Tag Archives: Big Data

Swimming in the Ocean of Big Data: National Security in an Age of Unlimited Information

GEORGETOWN LAW

 

The Journal of National Security Law & Policy and

The Georgetown Center on National Security and the Law

cordially invite you to


Swimming in the Ocean of Big Data:

National Security in an Age of Unlimited Information


Keynote Speaker

The Honorable Rajesh De, General Counsel, National Security Agency

Georgetown University Law Center

Gewirz Student Center, 12th Floor

120 F Street, NW

Washington, DC  20001

Wednesday, February 27, 2013

8:30 a.m. – 5:30 p.m.


Big Data is transforming national security capabilities.  Despite massive data-storage capacity and sophisticated analytical tools for processing data from myriad sensors, the rate of data collection is outstripping our ability to analyze it.  Compounding this challenge is an outdated and piecemeal legal and policy framework governing how data is collected, stored, shared, and used.  “Swimming in the Ocean of Big Data” will demystify Big Data, address its challenges and potential, and chart a legal and policy framework for an evolving technology.

 

Twitter hashtag: #bigdata

RSVP: Big Data Symposium at Georgetown Law

 

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Welcome

Denise BellJournal of National Security Law & Policy, Senior Symposium Editor

Dean William Treanor, Georgetown University Law Center

William BanksJournal of National Security Law & Policy Editor-in-Chief & Professor of Law, Syracuse University

 

Panel 1: Mapping the Ocean: The Fundamentals, Challenges, and Applications of Big Data

The sheer amount and ever-increasing sophistication of information have overwhelmed systems to store, share, and analyze data.  How can the ocean of data be turned into actionable intelligence?  How can we harness transformational technology for national security while protecting privacy in a society where people both willingly and unknowingly build large individual databases about themselves?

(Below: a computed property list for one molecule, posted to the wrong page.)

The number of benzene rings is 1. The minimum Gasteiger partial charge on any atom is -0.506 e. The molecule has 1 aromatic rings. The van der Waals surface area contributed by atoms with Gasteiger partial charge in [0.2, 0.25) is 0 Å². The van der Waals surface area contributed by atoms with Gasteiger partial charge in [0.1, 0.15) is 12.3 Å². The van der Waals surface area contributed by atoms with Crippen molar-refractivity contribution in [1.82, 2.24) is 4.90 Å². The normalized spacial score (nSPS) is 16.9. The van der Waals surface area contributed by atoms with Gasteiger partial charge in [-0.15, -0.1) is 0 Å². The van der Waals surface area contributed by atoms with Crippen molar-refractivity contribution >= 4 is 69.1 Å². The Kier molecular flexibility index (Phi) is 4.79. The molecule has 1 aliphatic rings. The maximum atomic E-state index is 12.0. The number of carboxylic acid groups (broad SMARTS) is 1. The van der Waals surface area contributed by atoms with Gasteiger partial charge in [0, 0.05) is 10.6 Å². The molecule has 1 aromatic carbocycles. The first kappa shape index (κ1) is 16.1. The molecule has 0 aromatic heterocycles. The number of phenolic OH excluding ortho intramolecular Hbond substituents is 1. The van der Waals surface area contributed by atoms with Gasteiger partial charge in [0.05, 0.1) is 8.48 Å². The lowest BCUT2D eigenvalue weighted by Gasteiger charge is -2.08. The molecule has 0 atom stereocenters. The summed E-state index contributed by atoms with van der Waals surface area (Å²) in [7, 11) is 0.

Professor Julie Cohen, Moderator, Georgetown University Law Center

Ari Gesher, Senior Software Engineer, Palantir Technologies

Professor Sean Fahey, DHS Programs Manager, Johns Hopkins Applied Physics Lab

Professor Daniel Weitzner, Director, MIT CSAIL Decentralized Information Group & Policy Director for Technology and Society, World Wide Web Consortium

 

Panel 2Building Sturdy Harbors: A Forward-Looking Law and Policy Framework for Big Data

What legal and policy framework should be applied to the privacy, civil liberties, and national security issues raised by Big Data collection, storage, sharing, and analysis?  Does current law and policy adequately address these concerns?  Moving forward, how will and how should law and policy catch up to govern emerging technologies?

 

Professor Laura Donohue, Moderator, Georgetown University Law Center

Professor Jennifer Granick, Stanford Law School, Center for Internet and Society

Alex Joel, Civil Liberties Protection Officer, Office of the Director of National Intelligence

Paul Ohm, Senior Policy Advisor, Federal Trade Commission & Professor of Law, University of Colorado

 

Keynote Address

The Honorable Rajesh De, General Counsel, National Security Agency

 

Panel 3: Charting the Future: What to Expect from Big Data

A solution-oriented roundtable discussion, this panel will feature a case study of a Big Data application under development, followed by a discussion on the legal and policy protections that should be in place to extract value from that application while mitigating the risks associated with its research, national security, and commercial use.

 

Professor Stephen Vladeck, Moderator, American University, Washington College of Law

Mary Ellen Callahan, Partner, Jenner & Block

Elisebeth Cook, Privacy & Civil Liberties Oversight Board and Counsel at WilmerHale

John Grant, Civil Liberties Engineer, Palantir Technologies

Greg Nojeim, Senior Counsel, Center for Democracy & Technology

Robert O’Harrow, Investigative Reporter, The Washington Post
 

Registration & Continental Breakfast begin at 8:30 a.m.

Keynote Luncheon begins at 12:45 p.m.

 

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Twitter hashtag: #bigdata

RSVP: Big Data Symposium at Georgetown Law

This information is also available at the center’s website here.

Please contact the Journal of National Security Law & Policy at info@jnslp.com with questions.

The Past, Present, and Future of Cybersecurity

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Counterintelligence and Access to Transactional Records: A Practical History of USA PATRIOT Act Section 215

The USA PATRIOT Act has sparked intense public debate, with proponents claiming that the Act is a necessarily hard-minded response to a national crisis, while opponents see unwarranted, even opportunistic, expansion of state power. Perhaps no provision of the Act has generated more controversy than §215, which authorizes the FBI to seek a court order compelling the production of “any tangible things” relevant to certain counterintelligence and counterterrorism investigations. Like many other provisions of the USA PATRIOT Act, §215 will expire on December 31, 2005, unless reauthorized by Congress. The controversy, therefore, is likely to intensify over the coming months.